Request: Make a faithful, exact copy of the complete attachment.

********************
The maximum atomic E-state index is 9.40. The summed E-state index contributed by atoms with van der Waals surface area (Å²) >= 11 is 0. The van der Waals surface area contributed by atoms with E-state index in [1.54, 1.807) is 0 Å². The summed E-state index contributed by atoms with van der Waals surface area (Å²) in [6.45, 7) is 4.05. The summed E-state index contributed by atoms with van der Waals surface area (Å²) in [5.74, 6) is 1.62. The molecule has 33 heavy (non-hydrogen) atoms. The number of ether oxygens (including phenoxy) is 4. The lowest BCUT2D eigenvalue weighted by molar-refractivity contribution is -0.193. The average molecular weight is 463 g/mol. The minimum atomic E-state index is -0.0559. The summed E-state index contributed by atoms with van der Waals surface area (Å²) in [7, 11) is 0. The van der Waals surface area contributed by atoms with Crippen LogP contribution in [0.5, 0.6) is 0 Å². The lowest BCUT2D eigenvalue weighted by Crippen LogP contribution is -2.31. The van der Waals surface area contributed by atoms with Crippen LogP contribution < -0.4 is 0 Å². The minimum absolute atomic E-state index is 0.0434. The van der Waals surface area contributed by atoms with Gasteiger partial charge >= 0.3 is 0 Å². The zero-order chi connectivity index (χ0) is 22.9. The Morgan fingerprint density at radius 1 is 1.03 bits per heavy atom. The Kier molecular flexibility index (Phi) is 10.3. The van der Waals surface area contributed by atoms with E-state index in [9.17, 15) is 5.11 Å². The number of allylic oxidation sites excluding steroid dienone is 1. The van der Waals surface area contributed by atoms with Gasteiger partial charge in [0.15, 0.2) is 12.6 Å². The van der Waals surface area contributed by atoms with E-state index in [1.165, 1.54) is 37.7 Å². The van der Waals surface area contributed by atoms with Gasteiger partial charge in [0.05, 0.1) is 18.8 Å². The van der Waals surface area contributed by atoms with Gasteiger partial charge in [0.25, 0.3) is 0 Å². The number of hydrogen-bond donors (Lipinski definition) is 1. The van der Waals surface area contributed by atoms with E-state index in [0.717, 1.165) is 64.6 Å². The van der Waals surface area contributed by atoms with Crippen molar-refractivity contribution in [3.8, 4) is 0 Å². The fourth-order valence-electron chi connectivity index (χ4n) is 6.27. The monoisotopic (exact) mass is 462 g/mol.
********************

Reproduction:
The maximum atomic E-state index is 9.40. The summed E-state index contributed by atoms with van der Waals surface area (Å²) >= 11 is 0. The van der Waals surface area contributed by atoms with E-state index in [1.54, 1.807) is 0 Å². The summed E-state index contributed by atoms with van der Waals surface area (Å²) in [6.45, 7) is 4.05. The summed E-state index contributed by atoms with van der Waals surface area (Å²) in [5.74, 6) is 1.62. The molecule has 33 heavy (non-hydrogen) atoms. The number of ether oxygens (including phenoxy) is 4. The lowest BCUT2D eigenvalue weighted by molar-refractivity contribution is -0.193. The average molecular weight is 463 g/mol. The minimum atomic E-state index is -0.0559. The summed E-state index contributed by atoms with van der Waals surface area (Å²) in [7, 11) is 0. The van der Waals surface area contributed by atoms with Crippen LogP contribution in [0.5, 0.6) is 0 Å². The lowest BCUT2D eigenvalue weighted by Crippen LogP contribution is -2.31. The van der Waals surface area contributed by atoms with Crippen LogP contribution < -0.4 is 0 Å². The minimum absolute atomic E-state index is 0.0434. The van der Waals surface area contributed by atoms with Gasteiger partial charge >= 0.3 is 0 Å². The zero-order chi connectivity index (χ0) is 22.9. The Morgan fingerprint density at radius 1 is 1.03 bits per heavy atom. The Kier molecular flexibility index (Phi) is 10.3. The van der Waals surface area contributed by atoms with E-state index in [9.17, 15) is 5.11 Å². The number of allylic oxidation sites excluding steroid dienone is 1. The van der Waals surface area contributed by atoms with Gasteiger partial charge in [0.15, 0.2) is 12.6 Å². The van der Waals surface area contributed by atoms with E-state index in [1.165, 1.54) is 37.7 Å². The van der Waals surface area contributed by atoms with Gasteiger partial charge in [0.05, 0.1) is 18.8 Å². The van der Waals surface area contributed by atoms with Gasteiger partial charge in [0.25, 0.3) is 0 Å². The number of hydrogen-bond donors (Lipinski definition) is 1. The van der Waals surface area contributed by atoms with E-state index in [0.717, 1.165) is 64.6 Å². The van der Waals surface area contributed by atoms with Crippen molar-refractivity contribution in [3.8, 4) is 0 Å². The fourth-order valence-electron chi connectivity index (χ4n) is 6.27. The monoisotopic (exact) mass is 462 g/mol.